The entire plant kingdom demonstrates an immense variation in forms, structures, colours and flavors. This is the result of evolution over the course of time. The manifestation of a plant (phenotype) is determined by a combined action of environment and genetic ability (genotype). Different phenotypes belonging to a definite genotype are an expression of internal plasticity. In systematics these modifications must be recognized, but for natural classification genetically determined variation is used.
The main task of biological systematics is that of defining, delimiting, describing and naming taxa, and their incorporation in a hierarchiacal classification expressing different levels of similarity. A taxon is a group of organisms--of any taxonomoic rank--which can be recognized in nature as a unity of the total pattern of variation (mint, labiates).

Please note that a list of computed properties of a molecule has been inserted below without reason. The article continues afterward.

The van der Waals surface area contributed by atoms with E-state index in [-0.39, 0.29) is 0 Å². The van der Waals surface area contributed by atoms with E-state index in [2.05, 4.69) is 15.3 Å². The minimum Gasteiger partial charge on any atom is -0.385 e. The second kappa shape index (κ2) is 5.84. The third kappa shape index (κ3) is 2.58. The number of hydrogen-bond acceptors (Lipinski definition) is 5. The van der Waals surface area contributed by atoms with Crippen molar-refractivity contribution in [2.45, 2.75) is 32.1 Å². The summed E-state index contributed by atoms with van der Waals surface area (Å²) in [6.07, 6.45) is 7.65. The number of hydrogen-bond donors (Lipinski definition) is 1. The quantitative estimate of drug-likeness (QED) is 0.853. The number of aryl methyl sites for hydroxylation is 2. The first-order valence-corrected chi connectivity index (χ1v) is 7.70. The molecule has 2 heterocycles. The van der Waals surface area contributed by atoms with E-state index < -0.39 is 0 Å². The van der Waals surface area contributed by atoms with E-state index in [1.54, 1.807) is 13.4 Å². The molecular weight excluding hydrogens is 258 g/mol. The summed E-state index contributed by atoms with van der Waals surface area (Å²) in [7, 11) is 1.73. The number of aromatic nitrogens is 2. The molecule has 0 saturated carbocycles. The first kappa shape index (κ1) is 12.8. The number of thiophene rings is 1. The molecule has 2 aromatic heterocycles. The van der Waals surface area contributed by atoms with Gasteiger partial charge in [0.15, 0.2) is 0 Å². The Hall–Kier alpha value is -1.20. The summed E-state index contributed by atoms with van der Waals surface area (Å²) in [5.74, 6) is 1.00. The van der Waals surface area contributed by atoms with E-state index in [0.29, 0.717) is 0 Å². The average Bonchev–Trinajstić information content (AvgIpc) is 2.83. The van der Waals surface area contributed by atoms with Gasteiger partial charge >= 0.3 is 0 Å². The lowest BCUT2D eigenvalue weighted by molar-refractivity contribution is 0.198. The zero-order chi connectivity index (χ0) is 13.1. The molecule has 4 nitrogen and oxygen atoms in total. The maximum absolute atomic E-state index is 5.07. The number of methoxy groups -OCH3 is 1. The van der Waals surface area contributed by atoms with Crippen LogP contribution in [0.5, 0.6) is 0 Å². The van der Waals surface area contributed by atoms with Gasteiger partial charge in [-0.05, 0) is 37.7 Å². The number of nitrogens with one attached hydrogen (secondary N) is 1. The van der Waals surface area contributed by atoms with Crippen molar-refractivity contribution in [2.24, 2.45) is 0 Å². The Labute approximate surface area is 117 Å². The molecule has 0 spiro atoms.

As far as possible, biological classification should be natural, that is, based on the totality of the knowledge of taxa. At the same trime botanical classification should reflect evolutionary lines within the taxa concerned (phylogenetic classification). Finally, botanical classification must follow internationaly accepted rules concerning the systematical categories division, class, order, family, genus, species and subcategories) and nomeclature.